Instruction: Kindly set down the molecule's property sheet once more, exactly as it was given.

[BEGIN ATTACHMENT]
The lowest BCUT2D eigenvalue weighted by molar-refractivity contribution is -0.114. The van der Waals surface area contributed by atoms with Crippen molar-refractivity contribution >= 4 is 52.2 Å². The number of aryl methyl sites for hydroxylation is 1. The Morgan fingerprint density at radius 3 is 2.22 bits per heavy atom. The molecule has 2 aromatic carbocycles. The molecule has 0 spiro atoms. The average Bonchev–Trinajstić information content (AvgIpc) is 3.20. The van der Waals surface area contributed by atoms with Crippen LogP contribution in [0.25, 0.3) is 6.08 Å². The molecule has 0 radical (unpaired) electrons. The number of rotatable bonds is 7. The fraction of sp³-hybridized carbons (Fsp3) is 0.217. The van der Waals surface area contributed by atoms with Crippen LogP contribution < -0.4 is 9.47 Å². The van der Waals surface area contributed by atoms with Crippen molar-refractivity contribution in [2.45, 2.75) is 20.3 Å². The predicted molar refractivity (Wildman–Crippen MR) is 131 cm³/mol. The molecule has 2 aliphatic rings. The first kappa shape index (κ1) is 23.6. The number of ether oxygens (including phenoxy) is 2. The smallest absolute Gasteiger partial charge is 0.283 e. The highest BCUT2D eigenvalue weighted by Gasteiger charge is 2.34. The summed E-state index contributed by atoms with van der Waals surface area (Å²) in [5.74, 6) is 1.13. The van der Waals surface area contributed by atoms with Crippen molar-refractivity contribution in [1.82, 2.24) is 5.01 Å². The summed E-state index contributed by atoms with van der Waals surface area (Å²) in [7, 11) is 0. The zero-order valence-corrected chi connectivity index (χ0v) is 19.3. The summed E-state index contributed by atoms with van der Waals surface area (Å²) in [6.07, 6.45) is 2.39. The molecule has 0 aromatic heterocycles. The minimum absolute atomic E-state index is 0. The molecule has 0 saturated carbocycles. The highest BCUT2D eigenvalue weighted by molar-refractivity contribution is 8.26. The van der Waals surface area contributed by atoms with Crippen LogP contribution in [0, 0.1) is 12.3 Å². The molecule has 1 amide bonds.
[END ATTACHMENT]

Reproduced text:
The lowest BCUT2D eigenvalue weighted by molar-refractivity contribution is -0.114. The van der Waals surface area contributed by atoms with Crippen molar-refractivity contribution >= 4 is 52.2 Å². The number of aryl methyl sites for hydroxylation is 1. The Morgan fingerprint density at radius 3 is 2.22 bits per heavy atom. The molecule has 2 aromatic carbocycles. The molecule has 0 spiro atoms. The average Bonchev–Trinajstić information content (AvgIpc) is 3.20. The van der Waals surface area contributed by atoms with Crippen LogP contribution in [0.25, 0.3) is 6.08 Å². The molecule has 0 radical (unpaired) electrons. The number of rotatable bonds is 7. The fraction of sp³-hybridized carbons (Fsp3) is 0.217. The van der Waals surface area contributed by atoms with Crippen LogP contribution < -0.4 is 9.47 Å². The van der Waals surface area contributed by atoms with Crippen molar-refractivity contribution in [2.45, 2.75) is 20.3 Å². The predicted molar refractivity (Wildman–Crippen MR) is 131 cm³/mol. The molecule has 2 aliphatic rings. The first kappa shape index (κ1) is 23.6. The number of ether oxygens (including phenoxy) is 2. The smallest absolute Gasteiger partial charge is 0.283 e. The highest BCUT2D eigenvalue weighted by Gasteiger charge is 2.34. The summed E-state index contributed by atoms with van der Waals surface area (Å²) in [5.74, 6) is 1.13. The van der Waals surface area contributed by atoms with Crippen molar-refractivity contribution in [1.82, 2.24) is 5.01 Å². The summed E-state index contributed by atoms with van der Waals surface area (Å²) in [7, 11) is 0. The zero-order valence-corrected chi connectivity index (χ0v) is 19.3. The summed E-state index contributed by atoms with van der Waals surface area (Å²) in [6.07, 6.45) is 2.39. The molecule has 0 aromatic heterocycles. The minimum absolute atomic E-state index is 0. The molecule has 0 saturated carbocycles. The highest BCUT2D eigenvalue weighted by molar-refractivity contribution is 8.26. The van der Waals surface area contributed by atoms with Crippen LogP contribution in [0, 0.1) is 12.3 Å². The molecule has 1 amide bonds.